If you’ve not heard of stoicism, chances are that a Stoic practice has saved your life, but is that me judging? I would argue, no, but I would say that because of my bias as the author. However, I may be providing you with a disservice. Here’s why.
The only thing that can save your life is you. You are a thing, and what is more spectacular is the fact that you are something. Although there could be a discussion to be made that you are someone, Stoicism teaches you how to be something.
How? Let’s start by looking at the four cardinal virtues of Stoicism.
The Stoic rule to live a fulfilled life — Control what you can control, which means you get to control how you respond to things, which correspond to the 4 virtues. My ambition with this piece of writing is for the “control” thought to become a brain tattoo.
The ultimate Stoic belief? To be of service.
Now, I have another judgement. I’m confident that a person who has never been of service does not exist. So, by that account alone (which includes my bias), you that are reading this is a being of service, which means you’re a Stoic. The end.
Well, no. It can’t be the end because that would be finite, and when you’re talking about a way of life, then as long as there's life (which is a paradox because life is not finite but stay with me here), it’s infinite.
It’s infinite because service belongs to the soul and the soul is everlasting.
So, what is the entry price to be of service? To be a good human.
From my lens, the Stoics were saying, all you have to do to live a fulfilled life is to be a good human. Well, I’d like to know two things if that were true.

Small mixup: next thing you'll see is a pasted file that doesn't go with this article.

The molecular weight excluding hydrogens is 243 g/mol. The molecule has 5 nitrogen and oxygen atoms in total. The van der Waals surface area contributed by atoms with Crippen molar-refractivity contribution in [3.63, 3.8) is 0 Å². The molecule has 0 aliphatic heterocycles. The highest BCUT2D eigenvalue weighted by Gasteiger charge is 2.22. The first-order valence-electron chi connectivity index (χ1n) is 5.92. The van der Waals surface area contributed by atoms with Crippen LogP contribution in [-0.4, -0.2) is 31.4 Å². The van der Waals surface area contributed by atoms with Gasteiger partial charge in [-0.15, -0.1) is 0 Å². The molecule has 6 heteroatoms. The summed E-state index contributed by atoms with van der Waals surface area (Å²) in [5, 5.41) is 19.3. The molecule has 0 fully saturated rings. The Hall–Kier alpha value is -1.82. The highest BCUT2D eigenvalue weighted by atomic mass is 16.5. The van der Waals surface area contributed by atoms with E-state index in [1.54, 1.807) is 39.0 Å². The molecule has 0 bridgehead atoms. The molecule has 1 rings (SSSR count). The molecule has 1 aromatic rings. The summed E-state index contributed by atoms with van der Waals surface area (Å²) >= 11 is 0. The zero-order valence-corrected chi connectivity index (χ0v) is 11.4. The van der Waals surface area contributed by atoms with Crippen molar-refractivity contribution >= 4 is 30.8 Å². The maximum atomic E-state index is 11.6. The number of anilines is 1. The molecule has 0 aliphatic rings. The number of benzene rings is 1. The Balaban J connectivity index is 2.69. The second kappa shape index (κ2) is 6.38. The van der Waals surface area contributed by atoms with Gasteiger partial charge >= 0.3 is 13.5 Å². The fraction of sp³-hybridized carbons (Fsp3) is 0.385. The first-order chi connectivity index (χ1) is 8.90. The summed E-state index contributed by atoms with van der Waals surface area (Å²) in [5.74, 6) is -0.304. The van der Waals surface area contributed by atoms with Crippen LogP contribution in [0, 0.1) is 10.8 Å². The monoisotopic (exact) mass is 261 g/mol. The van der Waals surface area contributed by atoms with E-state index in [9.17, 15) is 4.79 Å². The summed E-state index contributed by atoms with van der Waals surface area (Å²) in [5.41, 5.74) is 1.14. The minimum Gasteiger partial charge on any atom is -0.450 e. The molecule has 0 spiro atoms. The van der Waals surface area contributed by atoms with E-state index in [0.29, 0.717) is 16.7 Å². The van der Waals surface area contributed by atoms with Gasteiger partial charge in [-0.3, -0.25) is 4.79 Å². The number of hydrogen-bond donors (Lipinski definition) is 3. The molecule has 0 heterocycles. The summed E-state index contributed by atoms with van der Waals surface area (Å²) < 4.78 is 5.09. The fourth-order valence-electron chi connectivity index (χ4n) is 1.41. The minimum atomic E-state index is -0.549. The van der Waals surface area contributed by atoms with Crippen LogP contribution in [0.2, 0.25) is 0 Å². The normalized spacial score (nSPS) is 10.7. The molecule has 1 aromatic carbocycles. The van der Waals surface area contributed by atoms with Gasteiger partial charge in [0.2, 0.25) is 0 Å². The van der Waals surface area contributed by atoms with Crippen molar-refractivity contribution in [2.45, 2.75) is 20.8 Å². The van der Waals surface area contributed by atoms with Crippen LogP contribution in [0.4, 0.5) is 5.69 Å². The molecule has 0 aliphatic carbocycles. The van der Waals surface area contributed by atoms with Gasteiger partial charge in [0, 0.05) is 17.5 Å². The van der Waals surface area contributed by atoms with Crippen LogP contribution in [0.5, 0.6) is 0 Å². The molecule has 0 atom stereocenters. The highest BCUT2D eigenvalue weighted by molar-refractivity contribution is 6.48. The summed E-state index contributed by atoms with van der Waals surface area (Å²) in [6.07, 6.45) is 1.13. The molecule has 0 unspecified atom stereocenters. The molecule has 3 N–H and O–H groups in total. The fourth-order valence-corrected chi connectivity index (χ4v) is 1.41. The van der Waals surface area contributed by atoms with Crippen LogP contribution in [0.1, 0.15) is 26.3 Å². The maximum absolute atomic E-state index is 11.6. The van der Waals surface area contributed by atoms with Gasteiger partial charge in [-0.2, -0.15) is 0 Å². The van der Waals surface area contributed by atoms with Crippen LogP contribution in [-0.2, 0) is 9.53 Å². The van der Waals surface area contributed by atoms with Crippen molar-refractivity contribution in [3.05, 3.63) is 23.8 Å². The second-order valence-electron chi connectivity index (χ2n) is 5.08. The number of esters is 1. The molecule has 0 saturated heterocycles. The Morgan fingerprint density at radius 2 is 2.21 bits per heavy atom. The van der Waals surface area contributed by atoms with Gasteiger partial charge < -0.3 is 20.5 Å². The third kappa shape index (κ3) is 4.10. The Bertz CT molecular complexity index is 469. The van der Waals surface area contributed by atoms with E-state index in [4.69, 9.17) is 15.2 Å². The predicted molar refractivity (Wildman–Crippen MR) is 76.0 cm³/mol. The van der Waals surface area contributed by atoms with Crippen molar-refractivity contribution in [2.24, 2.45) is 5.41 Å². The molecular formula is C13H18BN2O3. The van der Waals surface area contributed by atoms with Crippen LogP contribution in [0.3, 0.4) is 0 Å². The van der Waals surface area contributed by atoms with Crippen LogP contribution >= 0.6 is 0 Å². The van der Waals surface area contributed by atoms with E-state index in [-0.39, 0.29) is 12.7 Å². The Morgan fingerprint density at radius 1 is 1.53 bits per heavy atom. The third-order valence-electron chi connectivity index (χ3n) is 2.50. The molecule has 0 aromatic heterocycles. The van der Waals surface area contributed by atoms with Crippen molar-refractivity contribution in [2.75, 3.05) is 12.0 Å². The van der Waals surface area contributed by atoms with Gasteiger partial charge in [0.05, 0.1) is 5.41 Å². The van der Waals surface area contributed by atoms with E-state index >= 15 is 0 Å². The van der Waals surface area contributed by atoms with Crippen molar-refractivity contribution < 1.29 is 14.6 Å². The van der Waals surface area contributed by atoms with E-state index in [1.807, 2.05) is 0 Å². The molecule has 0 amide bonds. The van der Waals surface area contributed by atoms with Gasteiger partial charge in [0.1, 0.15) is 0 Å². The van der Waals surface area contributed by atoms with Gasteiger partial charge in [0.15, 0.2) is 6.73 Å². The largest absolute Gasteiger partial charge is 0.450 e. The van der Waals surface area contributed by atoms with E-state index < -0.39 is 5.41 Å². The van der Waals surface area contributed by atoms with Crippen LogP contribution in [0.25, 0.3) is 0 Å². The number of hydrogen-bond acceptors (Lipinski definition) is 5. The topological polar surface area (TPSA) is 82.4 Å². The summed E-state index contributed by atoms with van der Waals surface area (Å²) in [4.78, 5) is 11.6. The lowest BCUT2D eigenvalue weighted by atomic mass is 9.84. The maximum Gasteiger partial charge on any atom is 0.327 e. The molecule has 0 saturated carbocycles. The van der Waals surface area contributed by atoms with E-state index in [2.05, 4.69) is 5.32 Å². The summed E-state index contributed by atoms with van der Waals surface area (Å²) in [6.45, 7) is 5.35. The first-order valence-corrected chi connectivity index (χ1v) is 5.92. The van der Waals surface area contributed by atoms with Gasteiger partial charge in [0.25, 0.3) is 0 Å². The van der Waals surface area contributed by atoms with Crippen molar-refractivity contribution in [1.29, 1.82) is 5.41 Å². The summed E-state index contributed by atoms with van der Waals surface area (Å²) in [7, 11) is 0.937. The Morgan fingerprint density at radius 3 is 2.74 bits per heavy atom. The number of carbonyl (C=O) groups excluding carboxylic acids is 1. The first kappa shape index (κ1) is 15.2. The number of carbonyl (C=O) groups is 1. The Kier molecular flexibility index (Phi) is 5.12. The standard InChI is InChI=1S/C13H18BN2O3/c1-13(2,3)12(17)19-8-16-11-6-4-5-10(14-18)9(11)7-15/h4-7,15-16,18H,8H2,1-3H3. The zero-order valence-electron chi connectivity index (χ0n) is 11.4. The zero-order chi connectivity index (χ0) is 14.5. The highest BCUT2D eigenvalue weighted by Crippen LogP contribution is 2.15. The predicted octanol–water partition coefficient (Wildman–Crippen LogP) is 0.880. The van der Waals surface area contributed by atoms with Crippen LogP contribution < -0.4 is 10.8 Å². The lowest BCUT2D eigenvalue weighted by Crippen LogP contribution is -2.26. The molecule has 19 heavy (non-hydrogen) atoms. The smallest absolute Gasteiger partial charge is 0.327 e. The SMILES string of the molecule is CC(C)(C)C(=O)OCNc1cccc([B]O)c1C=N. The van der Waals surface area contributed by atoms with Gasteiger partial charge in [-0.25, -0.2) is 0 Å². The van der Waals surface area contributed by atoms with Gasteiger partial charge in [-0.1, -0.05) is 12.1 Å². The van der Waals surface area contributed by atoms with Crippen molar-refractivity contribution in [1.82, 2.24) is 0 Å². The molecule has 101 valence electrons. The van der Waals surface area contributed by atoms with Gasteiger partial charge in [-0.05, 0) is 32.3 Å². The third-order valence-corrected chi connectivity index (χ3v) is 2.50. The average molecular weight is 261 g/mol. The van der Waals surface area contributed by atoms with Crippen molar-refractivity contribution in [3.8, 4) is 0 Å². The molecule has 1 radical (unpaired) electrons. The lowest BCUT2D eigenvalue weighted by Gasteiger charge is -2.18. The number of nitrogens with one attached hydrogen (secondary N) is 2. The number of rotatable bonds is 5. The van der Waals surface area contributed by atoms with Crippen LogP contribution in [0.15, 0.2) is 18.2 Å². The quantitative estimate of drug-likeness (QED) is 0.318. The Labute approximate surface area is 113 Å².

- What does service really mean?
- Were the Stoics of service?
As I searched, I went into “uncomfortable weird” pretty quick. Following a timeline that took me through 19th century middle English, 8th to 14th century French, 9th, 6th and 3rd century Latin to where I believe it started Proto-Indo-European, abbreviated as PIE, which is hypothesized to have been spoken as a single language from 4500 BC to 2500 BC.
What was “uncomfortable weird?” Well, the PIE definition was Ser-wo-s, which meant “guardian”. This was from the word Ser, which stood for “watch over, protect”. That’s quite romantic and wholesome, but it changed to the Latin spelling Servitium, which stood for slave.
I then asked myself, “does that have to be uncomfortable”. Well, what do I write for? I write to explore life, and with any kind exploration, you’re going to dig into some shit, so if there’s a chance, I’ve offended anyone that finds my findings distasteful or “shocking”, then I apologise, and in fairness, I’d like to give you three choices (well, the third is not really a choice).
- Stop reading and thank you for your valuable time.
- Keep reading because words work, and as a thought experiment, if we were to back out of every opportunity to learn, just because it gets a little uncomfortable, then we won’t progress. Do you agree?
- I hope you progress.